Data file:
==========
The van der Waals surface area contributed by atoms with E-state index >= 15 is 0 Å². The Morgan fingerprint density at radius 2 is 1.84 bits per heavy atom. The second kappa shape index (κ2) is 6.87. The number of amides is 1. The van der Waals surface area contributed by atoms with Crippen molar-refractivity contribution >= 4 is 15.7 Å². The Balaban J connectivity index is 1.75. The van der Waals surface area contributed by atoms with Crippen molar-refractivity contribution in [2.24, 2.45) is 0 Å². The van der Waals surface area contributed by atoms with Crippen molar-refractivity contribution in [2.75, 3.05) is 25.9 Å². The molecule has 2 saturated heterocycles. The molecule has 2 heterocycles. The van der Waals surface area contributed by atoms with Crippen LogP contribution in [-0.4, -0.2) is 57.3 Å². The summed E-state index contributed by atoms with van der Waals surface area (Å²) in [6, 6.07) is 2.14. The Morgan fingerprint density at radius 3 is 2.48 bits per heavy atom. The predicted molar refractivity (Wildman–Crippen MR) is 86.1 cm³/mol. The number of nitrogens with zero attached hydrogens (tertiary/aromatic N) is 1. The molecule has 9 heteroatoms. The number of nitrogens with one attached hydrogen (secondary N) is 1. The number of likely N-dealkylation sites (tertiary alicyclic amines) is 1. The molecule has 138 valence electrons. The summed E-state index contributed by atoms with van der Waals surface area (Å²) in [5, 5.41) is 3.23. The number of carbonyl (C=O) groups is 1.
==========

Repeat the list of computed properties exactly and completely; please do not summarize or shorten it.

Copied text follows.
The van der Waals surface area contributed by atoms with E-state index >= 15 is 0 Å². The Morgan fingerprint density at radius 2 is 1.84 bits per heavy atom. The second kappa shape index (κ2) is 6.87. The number of amides is 1. The van der Waals surface area contributed by atoms with Crippen molar-refractivity contribution >= 4 is 15.7 Å². The Balaban J connectivity index is 1.75. The van der Waals surface area contributed by atoms with Crippen molar-refractivity contribution in [2.24, 2.45) is 0 Å². The van der Waals surface area contributed by atoms with Crippen molar-refractivity contribution in [2.75, 3.05) is 25.9 Å². The molecule has 2 saturated heterocycles. The molecule has 2 heterocycles. The van der Waals surface area contributed by atoms with Crippen LogP contribution in [-0.4, -0.2) is 57.3 Å². The summed E-state index contributed by atoms with van der Waals surface area (Å²) in [6, 6.07) is 2.14. The Morgan fingerprint density at radius 3 is 2.48 bits per heavy atom. The predicted molar refractivity (Wildman–Crippen MR) is 86.1 cm³/mol. The number of nitrogens with zero attached hydrogens (tertiary/aromatic N) is 1. The molecule has 9 heteroatoms. The number of nitrogens with one attached hydrogen (secondary N) is 1. The number of likely N-dealkylation sites (tertiary alicyclic amines) is 1. The molecule has 138 valence electrons. The summed E-state index contributed by atoms with van der Waals surface area (Å²) in [5, 5.41) is 3.23. The number of carbonyl (C=O) groups is 1.